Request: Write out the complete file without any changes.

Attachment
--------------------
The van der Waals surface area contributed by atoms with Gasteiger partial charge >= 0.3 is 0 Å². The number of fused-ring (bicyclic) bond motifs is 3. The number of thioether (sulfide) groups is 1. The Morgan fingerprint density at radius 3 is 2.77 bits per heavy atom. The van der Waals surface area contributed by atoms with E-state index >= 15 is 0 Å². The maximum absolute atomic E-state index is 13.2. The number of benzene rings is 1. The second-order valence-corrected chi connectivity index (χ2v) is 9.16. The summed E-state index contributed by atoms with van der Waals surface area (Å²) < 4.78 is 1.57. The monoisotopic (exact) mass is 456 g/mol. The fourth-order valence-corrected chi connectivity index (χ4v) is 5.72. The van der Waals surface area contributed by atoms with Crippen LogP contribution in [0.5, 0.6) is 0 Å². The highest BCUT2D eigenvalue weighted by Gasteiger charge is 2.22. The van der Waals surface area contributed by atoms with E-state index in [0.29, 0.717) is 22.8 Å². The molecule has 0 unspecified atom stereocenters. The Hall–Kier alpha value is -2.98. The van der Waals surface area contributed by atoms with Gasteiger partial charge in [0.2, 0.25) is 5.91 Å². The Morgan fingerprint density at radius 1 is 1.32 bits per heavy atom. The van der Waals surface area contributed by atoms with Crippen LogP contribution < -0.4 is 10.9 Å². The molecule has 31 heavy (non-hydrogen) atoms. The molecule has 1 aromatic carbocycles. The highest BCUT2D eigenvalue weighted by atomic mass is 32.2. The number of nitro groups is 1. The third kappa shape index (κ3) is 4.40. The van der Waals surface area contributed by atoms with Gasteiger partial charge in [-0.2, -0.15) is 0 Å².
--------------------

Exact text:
The van der Waals surface area contributed by atoms with Gasteiger partial charge >= 0.3 is 0 Å². The number of fused-ring (bicyclic) bond motifs is 3. The number of thioether (sulfide) groups is 1. The Morgan fingerprint density at radius 3 is 2.77 bits per heavy atom. The van der Waals surface area contributed by atoms with E-state index >= 15 is 0 Å². The maximum absolute atomic E-state index is 13.2. The number of benzene rings is 1. The second-order valence-corrected chi connectivity index (χ2v) is 9.16. The summed E-state index contributed by atoms with van der Waals surface area (Å²) < 4.78 is 1.57. The monoisotopic (exact) mass is 456 g/mol. The fourth-order valence-corrected chi connectivity index (χ4v) is 5.72. The van der Waals surface area contributed by atoms with Crippen LogP contribution in [0.5, 0.6) is 0 Å². The highest BCUT2D eigenvalue weighted by Gasteiger charge is 2.22. The van der Waals surface area contributed by atoms with E-state index in [0.29, 0.717) is 22.8 Å². The molecule has 0 unspecified atom stereocenters. The Hall–Kier alpha value is -2.98. The van der Waals surface area contributed by atoms with Gasteiger partial charge in [0.2, 0.25) is 5.91 Å². The Morgan fingerprint density at radius 1 is 1.32 bits per heavy atom. The van der Waals surface area contributed by atoms with Crippen LogP contribution < -0.4 is 10.9 Å². The molecule has 31 heavy (non-hydrogen) atoms. The molecule has 1 aromatic carbocycles. The highest BCUT2D eigenvalue weighted by atomic mass is 32.2. The number of nitro groups is 1. The third kappa shape index (κ3) is 4.40. The van der Waals surface area contributed by atoms with Gasteiger partial charge in [-0.2, -0.15) is 0 Å².